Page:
Woodie



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 Posted: Fri Aug 31st, 2007 06:31 pm
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mopman
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There is another problem....it might go off the edge if the engineer falls asleep.   And that's several  hundred feet   :shocked:  (can you say dead crew) in 3/8th scale.  My main reason for good trackwork, as I have said before, operation is not fun if you can't keep the equipment off the ties.  And we are getting there with the exception of this particular Shay :bang:

Last edited on Fri Aug 31st, 2007 06:31 pm by mopman



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 Posted: Fri Aug 31st, 2007 07:19 pm
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W C Greene
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Yep-that stinkin' Shay. I have read about various railroads that had "hoodo" locomotives, many were Ephiram's invention. The West Side Lumber Co had a Shay that would "take to the woods" from straight & level track! I have 2 Shays (touche!) , the newest seems to stay on track fairly well, maybe I got it more right the second time. Old #1 has equalized trucks, the wheels are in gauge, and there seem to be no binds....but she dislikes certain sections of the line. Now, she really doesn't derail at the same places all the time, it just depends on the man at the throttle maybe. But those little rod locos, they love the bumps and grinds. I love my bumpy and wavy track, now you know why I love r/c, the loco will run over anything, including goofy track. Take thet, MOPMAN!

                the mayor of Mogollon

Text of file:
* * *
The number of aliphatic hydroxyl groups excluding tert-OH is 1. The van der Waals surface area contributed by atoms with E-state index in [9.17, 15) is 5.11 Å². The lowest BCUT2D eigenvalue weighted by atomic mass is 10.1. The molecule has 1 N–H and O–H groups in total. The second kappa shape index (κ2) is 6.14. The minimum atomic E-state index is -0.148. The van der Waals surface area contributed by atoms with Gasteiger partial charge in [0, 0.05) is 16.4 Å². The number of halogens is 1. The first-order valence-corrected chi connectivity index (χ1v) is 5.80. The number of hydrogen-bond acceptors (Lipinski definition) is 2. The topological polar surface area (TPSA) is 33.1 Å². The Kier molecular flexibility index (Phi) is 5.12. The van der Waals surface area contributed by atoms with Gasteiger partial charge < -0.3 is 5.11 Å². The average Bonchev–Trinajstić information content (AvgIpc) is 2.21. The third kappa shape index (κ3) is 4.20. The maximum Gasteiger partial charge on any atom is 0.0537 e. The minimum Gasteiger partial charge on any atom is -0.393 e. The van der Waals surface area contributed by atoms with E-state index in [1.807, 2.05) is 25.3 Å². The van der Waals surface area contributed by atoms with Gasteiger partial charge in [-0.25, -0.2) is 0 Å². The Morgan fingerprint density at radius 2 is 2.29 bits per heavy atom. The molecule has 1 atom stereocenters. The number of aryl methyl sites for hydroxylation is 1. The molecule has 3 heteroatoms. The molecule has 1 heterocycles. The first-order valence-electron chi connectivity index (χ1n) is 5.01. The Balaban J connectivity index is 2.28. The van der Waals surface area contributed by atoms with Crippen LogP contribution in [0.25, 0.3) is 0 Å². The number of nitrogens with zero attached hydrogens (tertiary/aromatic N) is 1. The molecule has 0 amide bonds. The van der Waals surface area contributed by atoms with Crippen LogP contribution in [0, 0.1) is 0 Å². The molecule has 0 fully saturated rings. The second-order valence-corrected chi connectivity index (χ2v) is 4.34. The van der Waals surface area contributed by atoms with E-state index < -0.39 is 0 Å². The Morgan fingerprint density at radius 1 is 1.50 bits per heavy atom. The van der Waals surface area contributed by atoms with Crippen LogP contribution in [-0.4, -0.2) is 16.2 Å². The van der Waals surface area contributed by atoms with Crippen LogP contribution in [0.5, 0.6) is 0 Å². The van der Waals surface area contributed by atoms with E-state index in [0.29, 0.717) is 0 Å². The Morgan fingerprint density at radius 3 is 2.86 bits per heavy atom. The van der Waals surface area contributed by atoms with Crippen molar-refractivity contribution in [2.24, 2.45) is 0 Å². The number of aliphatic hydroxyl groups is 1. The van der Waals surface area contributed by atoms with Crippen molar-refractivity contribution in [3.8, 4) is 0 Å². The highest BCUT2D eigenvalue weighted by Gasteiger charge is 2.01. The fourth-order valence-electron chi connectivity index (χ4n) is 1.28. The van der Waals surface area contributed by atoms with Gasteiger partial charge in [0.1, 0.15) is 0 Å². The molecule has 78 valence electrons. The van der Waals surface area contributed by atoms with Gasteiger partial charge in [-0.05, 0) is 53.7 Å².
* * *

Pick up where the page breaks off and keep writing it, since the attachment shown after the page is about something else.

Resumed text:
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 Posted: Sun Sep 2nd, 2007 07:29 pm
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mopman
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Don't get your shorts in a wad.  You know I'm not dissin your road.  By the way, let me know when you want to take out the Ozark local on 4'-8 1/2" track.  You know you love the change of pace just like I enjoy the change of pace on your RR.  It ain't an SD40-2....but it's still fun.:glad:Besides, if it wasn't for your layout, I wouldn't be considering R/C on my layout.  Plus if things work out like I expect with the yard switcher project, I may consider a road consist next.

Last edited on Sun Sep 2nd, 2007 07:30 pm by mopman



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 Posted: Tue Sep 4th, 2007 03:43 am
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ffayolle
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Amazing atmosphere !!!



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 Posted: Wed Sep 5th, 2007 09:22 am
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AZnarrowgaugefan